Linking stratigraphy, context and interpretation: a starting proposal
Deutsches Archäologisches Institut, Abteilung Rom, Italy
Panel: Archaeological stratigraphy data.
In the graph theory, a graph is a structure consisting in «a set of points called vertices or nodes and a set of lines called edges such that each edge is attached to a vertex at each end». Graphs are powerful tools used for numerous purposes. Specifically, in archaeology, the most widely known application is undoubtedly the Harris’ Matrix, a relatively simple method to organise stratigraphy by relative chronology. Other less common applications include, for instance, network graphs, mainly used to represent exchange routes through different settlements, and directed graphs, that can be applied in order to analyse directions and connections through different spaces inside buildings. All these domains of use have been strongly influenced by other disciplines, among which the social network analysis (SNA), originally developed for sociological studies, plays the most prominent role.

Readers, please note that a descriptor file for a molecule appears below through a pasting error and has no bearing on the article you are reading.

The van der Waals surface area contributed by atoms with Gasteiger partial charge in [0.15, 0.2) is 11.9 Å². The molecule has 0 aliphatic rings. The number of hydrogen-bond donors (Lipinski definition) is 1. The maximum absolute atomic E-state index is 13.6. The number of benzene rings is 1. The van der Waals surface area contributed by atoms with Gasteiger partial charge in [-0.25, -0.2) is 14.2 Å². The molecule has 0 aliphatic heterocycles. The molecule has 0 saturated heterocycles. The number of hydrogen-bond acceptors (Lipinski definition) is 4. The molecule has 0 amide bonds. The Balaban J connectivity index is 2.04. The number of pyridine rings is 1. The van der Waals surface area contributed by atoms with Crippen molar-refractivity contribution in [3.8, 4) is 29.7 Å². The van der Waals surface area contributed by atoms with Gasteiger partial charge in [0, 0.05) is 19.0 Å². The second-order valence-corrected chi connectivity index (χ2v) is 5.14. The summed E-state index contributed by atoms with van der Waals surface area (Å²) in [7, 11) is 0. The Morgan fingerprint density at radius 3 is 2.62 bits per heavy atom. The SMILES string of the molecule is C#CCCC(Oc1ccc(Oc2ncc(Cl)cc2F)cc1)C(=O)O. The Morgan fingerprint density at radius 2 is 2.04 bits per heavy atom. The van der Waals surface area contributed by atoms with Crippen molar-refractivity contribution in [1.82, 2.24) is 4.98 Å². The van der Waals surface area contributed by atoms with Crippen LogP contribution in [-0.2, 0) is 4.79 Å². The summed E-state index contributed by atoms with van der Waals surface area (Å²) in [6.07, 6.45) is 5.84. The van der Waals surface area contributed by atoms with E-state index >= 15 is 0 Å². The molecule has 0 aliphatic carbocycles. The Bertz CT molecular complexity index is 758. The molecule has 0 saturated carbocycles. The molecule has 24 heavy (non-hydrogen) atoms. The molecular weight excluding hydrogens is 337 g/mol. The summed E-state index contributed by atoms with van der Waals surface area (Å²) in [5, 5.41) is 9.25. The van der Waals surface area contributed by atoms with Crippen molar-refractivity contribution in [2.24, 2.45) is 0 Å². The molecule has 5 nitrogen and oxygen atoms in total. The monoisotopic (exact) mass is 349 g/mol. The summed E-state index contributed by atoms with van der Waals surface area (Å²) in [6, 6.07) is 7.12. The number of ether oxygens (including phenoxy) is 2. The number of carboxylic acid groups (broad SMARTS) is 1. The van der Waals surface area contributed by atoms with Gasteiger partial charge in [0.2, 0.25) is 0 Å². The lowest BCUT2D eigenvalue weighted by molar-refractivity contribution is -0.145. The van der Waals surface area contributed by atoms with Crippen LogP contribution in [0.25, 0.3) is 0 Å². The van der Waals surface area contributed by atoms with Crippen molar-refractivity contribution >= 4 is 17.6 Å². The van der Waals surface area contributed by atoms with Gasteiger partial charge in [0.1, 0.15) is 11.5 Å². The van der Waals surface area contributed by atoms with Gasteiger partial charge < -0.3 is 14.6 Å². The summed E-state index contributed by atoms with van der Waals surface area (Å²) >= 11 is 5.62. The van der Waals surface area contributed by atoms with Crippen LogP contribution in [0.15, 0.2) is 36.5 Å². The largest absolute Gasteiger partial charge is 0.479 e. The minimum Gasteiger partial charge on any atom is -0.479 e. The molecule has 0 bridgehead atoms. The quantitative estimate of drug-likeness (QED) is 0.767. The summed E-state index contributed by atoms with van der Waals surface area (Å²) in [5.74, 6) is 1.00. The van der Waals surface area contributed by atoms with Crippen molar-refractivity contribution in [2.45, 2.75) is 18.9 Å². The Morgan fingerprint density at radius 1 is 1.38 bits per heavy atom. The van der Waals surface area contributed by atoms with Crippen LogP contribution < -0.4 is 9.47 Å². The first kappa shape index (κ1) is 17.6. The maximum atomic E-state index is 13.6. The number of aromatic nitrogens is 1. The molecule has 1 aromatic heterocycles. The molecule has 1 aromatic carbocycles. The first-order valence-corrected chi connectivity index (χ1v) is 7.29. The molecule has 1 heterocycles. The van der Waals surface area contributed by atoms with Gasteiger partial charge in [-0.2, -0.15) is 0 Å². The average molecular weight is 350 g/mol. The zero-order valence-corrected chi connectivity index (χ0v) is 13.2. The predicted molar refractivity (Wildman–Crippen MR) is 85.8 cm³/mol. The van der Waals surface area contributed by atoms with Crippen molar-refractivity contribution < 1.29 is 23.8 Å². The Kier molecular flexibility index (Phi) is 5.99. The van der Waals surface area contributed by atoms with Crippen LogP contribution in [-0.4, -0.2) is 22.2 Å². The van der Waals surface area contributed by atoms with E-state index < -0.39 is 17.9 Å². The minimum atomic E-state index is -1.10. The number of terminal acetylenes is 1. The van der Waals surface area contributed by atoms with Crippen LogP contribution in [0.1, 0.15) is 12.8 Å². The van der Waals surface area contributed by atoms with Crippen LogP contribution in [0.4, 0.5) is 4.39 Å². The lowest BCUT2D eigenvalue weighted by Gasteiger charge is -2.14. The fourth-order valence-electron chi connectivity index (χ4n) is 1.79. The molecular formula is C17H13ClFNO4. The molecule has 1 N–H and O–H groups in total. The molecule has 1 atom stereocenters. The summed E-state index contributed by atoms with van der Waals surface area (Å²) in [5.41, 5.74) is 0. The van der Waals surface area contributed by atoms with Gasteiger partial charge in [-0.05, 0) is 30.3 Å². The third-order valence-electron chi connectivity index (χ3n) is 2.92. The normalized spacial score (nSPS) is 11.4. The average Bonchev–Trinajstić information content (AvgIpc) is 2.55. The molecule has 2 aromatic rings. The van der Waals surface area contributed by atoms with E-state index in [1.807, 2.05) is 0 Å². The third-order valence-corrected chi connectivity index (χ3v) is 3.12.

The Extended Matrix is so far the most recent attempt to overcome the limits of the standard stratigraphical representation: the concept of the stratigraphical virtual unit, constituting a standardized interpretation of an archeological record, follows precise conceptual rules. As previously happened to the social network analysis with other kinds of graphs in archaeology, it is possible to go further and take inspiration from the landscape graphs developed in ecology, hence adding further layers to the Extended Matrix so as to link stratigraphy, context and interpretation. The present work aims to account for the basic theory underlying this approach and suggest a possible solution to the problem of linking stratigraphical data and interpretation using the Extended Matrix graph. An example will be also provided to highlight the steps involving the integration of sources, archaeological data and hypothesis making in the general workflow.
Texts and image are released under CC BY-ND 4.0 International license. Copyright: Alessio Paonessa, 2022